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August 24, 2013
My main takeaway is that these are all essentially car magazines. They feature money shots of various guns, plenty of product reviews, and geeky, unbridled enthusiasm for their subject matter. They rarely stray into politics. If you don’t own a gun, there’s no real reason for you to read them. But, in the interest of science, I read them cover to cover all the same.
Slate writer Justin Peters • Discussing the popularity of gun magazines, which have actually seen an increase in sales in the first six months of 2013. Peters did some research and here are his takeaways.
13:10 // 8 months ago
March 6, 2013

How Time Warner slowly but surely split into a bunch of little parts

  • Time-Life Not nearly as big as the other parts, but people recognize the name, right? The book and music marketing arm of the company, named after the two magazines which made Time Inc. famous, was spun off in 2003 and had to start running a disclaimer that said ”not affiliated with Time Warner Inc. or Time Inc.” Sounds about right.
  • Time Warner Cable The first big chunk to fall, the cable company was spun off partly because it was seen as having more potential to grow under a structure different from that of a pure content company. The split, which took place over a four year period, was finalized in March 2009. (Conversely, Comcast in recent years has taken the opposite approach, buying out NBC Universal from General Electric to become a top-down cable and entertainment empire.)
  • AOL The digital arm of Time Warner, which was once so massive that AOL bought Time Warner in 2000, ultimately became a drag on both companies after it became clear that there weren’t enough 70-year-olds to keep the legacy AOL service at a high level of profitability forever. In December 2009, the company, whose value had declined significantly in the period that Time Warner owned it, was spun off to its own space on the stock market. It eventually made a pure-content play, which has recently brought it success.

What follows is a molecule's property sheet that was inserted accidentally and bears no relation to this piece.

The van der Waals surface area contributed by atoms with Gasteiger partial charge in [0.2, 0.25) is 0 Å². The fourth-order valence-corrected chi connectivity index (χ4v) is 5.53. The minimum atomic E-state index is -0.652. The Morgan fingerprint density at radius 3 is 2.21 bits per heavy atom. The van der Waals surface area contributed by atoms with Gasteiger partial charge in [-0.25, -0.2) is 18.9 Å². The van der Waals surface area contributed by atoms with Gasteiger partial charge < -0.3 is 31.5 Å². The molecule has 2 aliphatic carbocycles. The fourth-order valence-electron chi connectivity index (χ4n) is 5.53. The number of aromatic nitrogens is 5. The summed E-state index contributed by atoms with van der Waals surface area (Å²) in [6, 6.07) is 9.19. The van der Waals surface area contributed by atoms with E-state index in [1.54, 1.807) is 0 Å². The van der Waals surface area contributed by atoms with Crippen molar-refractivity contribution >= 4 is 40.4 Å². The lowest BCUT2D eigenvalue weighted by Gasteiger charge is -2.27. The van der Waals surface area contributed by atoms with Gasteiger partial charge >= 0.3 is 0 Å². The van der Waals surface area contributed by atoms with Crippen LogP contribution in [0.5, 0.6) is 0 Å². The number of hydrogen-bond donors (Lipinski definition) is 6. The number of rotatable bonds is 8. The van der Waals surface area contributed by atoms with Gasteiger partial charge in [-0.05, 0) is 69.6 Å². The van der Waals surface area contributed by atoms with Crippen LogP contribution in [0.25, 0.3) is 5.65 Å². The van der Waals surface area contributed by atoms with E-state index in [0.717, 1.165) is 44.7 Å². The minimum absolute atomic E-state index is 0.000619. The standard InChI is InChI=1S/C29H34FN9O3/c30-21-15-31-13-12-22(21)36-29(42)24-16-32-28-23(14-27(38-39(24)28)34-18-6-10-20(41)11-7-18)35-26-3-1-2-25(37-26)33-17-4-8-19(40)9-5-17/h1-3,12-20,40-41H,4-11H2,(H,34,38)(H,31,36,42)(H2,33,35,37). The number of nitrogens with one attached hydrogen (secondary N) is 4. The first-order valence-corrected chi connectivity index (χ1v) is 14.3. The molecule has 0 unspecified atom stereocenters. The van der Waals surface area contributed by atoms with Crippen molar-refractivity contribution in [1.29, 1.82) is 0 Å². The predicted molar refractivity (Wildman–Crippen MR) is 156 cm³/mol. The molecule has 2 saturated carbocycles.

• Time Inc. While the magazine industry came first, it would not remain the key part of Time’s empire, and after a failed merger of some of the magazines with the Better Homes and Gardens-owning magazine chain Meredith, Time Warner announced it was spinning off all of its magazines into a single company on Wednesday.
  • Time Warner So, here’s what’s now left—the cable channels (including HBO, TNT, TBS and CNN), the film studios (New Line Cinema, Warner Bros.), and the other entertainment arms. So, really, it’s just Warner and the remains of Ted Turner’s corporate empire. Synergy doesn’t last forever, right?
23:28 // 1 year ago
December 25, 2012
On Facebook, the media eats itself. Ten days ago, The Daily closed its doors. This week, Newsweek published its last print issue. Today, this ad appears to be banking on picking up old Daily customers by selling them on Newsweek’s digital edition using Facebook ads. That’s not depressing at all.

On Facebook, the media eats itself. Ten days ago, The Daily closed its doors. This week, Newsweek published its last print issue. Today, this ad appears to be banking on picking up old Daily customers by selling them on Newsweek’s digital edition using Facebook ads. That’s not depressing at all.

21:42 // 1 year ago
December 13, 2012
thepoliticalnotebook:

somersaultmag:

It’s here! Click through on the photo of the cover of Somersault’s Volume 1, Issue 1 to read our magazine in full (for free). The cover art is Paul in Paris by Gregory Muenzen.
Stay tuned: we’ll be posting the pieces individually on our website as well so that you can share and comment.

And here it is, all ready to be read. 

One of the coolest Tumblr projects in a long while, in editorial form.

thepoliticalnotebook:

somersaultmag:

It’s here! Click through on the photo of the cover of Somersault’s Volume 1, Issue 1 to read our magazine in full (for free). The cover art is Paul in Paris by Gregory Muenzen.

Stay tuned: we’ll be posting the pieces individually on our website as well so that you can share and comment.

And here it is, all ready to be read. 

One of the coolest Tumblr projects in a long while, in editorial form.

(via thepoliticalnotebook)

8:22 // 1 year ago
July 16, 2012
Seventeen Magazine and the Body Peace Treaty: Building on a victory